off the record

Maran’s ‘lift’ to  democracy

For Union Textile Minister Dayanidhi Maran, using a lift alone is not democratic when there is enough space to accommodate more people inside the elevator.

Recently, while Maran was rushing to the lift at the FICCI building in Delhi to attend a meeting there, some scribes standing outside tried to accompany him in the elevator.
One of the ministerial staff escorting Maran asked the scribes to use the stairs instead of using the elevator along with the minister.

Sensing the sensitivity of the scribes, Maran immediately got into damage control exercise saying: “Please allow them to come with me. There is enough space in the lift. Some of my media friends can come with me. After all it is a democracy.”

“After all you feel quite lonely in an empty elevator,” he said smilingly asking scribes to accompany him.

Aditya Raj Das, New Delhi

Rahul vs Gandhi

Bihar, it seems, is now on Rahul Gandhi’s radar. A fortnight after the ‘babalog’ (as Rahul’s brigade in the party and the government are popularly known), including Sachin Pilot, Jiten Prasad and Priya Dutt, visited Bihar to launch the ambitious Youth Congress membership drive in the state, the Congress heir apparent is now personally visiting this part of the cow-belt to get a first-hand account of the political affairs.

The AICC general secretary, who is keen to infuse a new lease of life in the moribund Bihar Congress, will begin his two-day Bihar tour on February 1 from Bhitarwa Ashram in Champaran. The ‘symbolism’ could hardly be missed. After all, it was Mahatma Gandhi who had launched the Champaran movement (also called indigo movement) against the Britishers from this place in 1919. Ninety years down the line, the young Congress leader intends to wage a battle against the Bihar troika — Lalu, Paswan and Nitish — from Champaran.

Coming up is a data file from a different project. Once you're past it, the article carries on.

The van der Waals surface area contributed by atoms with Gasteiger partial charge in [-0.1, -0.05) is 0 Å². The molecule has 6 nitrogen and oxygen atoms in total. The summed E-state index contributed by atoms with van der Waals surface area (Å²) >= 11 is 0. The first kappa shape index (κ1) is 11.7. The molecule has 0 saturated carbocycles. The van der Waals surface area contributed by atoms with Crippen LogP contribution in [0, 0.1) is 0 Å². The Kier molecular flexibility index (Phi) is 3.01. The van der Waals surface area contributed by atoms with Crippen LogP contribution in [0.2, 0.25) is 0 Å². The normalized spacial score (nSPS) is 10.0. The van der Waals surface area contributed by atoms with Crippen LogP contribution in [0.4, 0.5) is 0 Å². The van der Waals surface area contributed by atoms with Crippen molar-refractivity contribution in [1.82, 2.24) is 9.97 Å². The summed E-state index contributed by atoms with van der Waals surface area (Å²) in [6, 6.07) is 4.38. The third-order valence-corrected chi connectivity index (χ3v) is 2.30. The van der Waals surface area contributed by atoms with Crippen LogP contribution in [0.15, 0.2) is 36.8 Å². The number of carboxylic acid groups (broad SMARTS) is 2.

Rahul, who is keen to cleanse politics and encourage young and talented youths to join the political mainstream, is firm on screening the entry of people with criminal antecedents at the very entry point in Congress politics ie, Youth Congress. “Moreover, he wants to reiterate the relevance of Gandhian thought in modern-day politics. Hence he chose Champaran to begin with,” said a senior party functionary entrusted with the task of providing inputs for his itinerary.

Abhay Kumar, Patna

Channel wars touch new low

The 50th edition of the Kerala State Schools Youth Festival held in Kozhikode recently stood out for being relatively free of complaints and litigation. However,  it was the Malayalam television channels which hijacked the festival and opened up new vistas in indecency and impropriety in their mad rush to catch eyeballs.

From making participants perform first at their makeshift studios before they took the original stage and taking them for a ride to different locales,  the channels made the contestants dance to their tune. Some good things did happen too. If one sting operation exposed judges taking money,  another ‘hit back’ with a report on rackets dealing in fake certificates.

However,  it was during the grand finale that the channels showed their true colours.
Throwing to wind their ‘truce’ to cover the victory run of the winning team commonly, the channels vied with each other to get the winners holding the replica of the cup in their studios. The result was a big melee starting from the very dais of the valedictory function which ended with the trophy breaking into pieces! Even chief guest K J Yesudas was stunned by the ugly turn of events.

R Gopakumar, Thiru’puram

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